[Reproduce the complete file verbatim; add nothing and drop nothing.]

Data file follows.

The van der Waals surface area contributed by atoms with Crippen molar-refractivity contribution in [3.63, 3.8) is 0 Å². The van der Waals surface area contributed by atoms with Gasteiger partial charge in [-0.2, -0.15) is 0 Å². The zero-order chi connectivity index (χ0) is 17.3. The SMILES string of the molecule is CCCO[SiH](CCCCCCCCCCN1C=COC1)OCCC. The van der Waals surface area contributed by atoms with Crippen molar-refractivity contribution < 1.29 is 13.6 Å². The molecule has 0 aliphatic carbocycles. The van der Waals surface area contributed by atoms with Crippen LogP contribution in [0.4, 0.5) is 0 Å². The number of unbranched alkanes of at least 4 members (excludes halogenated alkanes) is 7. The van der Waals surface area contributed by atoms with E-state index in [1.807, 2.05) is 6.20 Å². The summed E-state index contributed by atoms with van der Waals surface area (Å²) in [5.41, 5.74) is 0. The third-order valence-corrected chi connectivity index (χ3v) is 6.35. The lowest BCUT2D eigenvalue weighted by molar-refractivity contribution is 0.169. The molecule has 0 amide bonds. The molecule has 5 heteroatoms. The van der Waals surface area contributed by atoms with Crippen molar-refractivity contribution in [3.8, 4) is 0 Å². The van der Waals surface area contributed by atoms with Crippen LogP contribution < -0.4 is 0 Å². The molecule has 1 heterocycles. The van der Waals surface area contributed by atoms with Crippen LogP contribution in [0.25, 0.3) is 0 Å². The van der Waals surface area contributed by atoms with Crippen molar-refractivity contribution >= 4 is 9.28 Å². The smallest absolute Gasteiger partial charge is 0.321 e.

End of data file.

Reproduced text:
The van der Waals surface area contributed by atoms with Crippen molar-refractivity contribution in [3.63, 3.8) is 0 Å². The van der Waals surface area contributed by atoms with Gasteiger partial charge in [-0.2, -0.15) is 0 Å². The zero-order chi connectivity index (χ0) is 17.3. The SMILES string of the molecule is CCCO[SiH](CCCCCCCCCCN1C=COC1)OCCC. The van der Waals surface area contributed by atoms with Crippen molar-refractivity contribution < 1.29 is 13.6 Å². The molecule has 0 aliphatic carbocycles. The van der Waals surface area contributed by atoms with Crippen LogP contribution in [0.4, 0.5) is 0 Å². The number of unbranched alkanes of at least 4 members (excludes halogenated alkanes) is 7. The van der Waals surface area contributed by atoms with E-state index in [1.807, 2.05) is 6.20 Å². The summed E-state index contributed by atoms with van der Waals surface area (Å²) in [5.41, 5.74) is 0. The third-order valence-corrected chi connectivity index (χ3v) is 6.35. The lowest BCUT2D eigenvalue weighted by molar-refractivity contribution is 0.169. The molecule has 0 amide bonds. The molecule has 5 heteroatoms. The van der Waals surface area contributed by atoms with Crippen molar-refractivity contribution in [3.8, 4) is 0 Å². The van der Waals surface area contributed by atoms with Crippen LogP contribution < -0.4 is 0 Å². The molecule has 1 heterocycles. The van der Waals surface area contributed by atoms with Crippen LogP contribution in [0.25, 0.3) is 0 Å². The van der Waals surface area contributed by atoms with Crippen molar-refractivity contribution >= 4 is 9.28 Å². The smallest absolute Gasteiger partial charge is 0.321 e.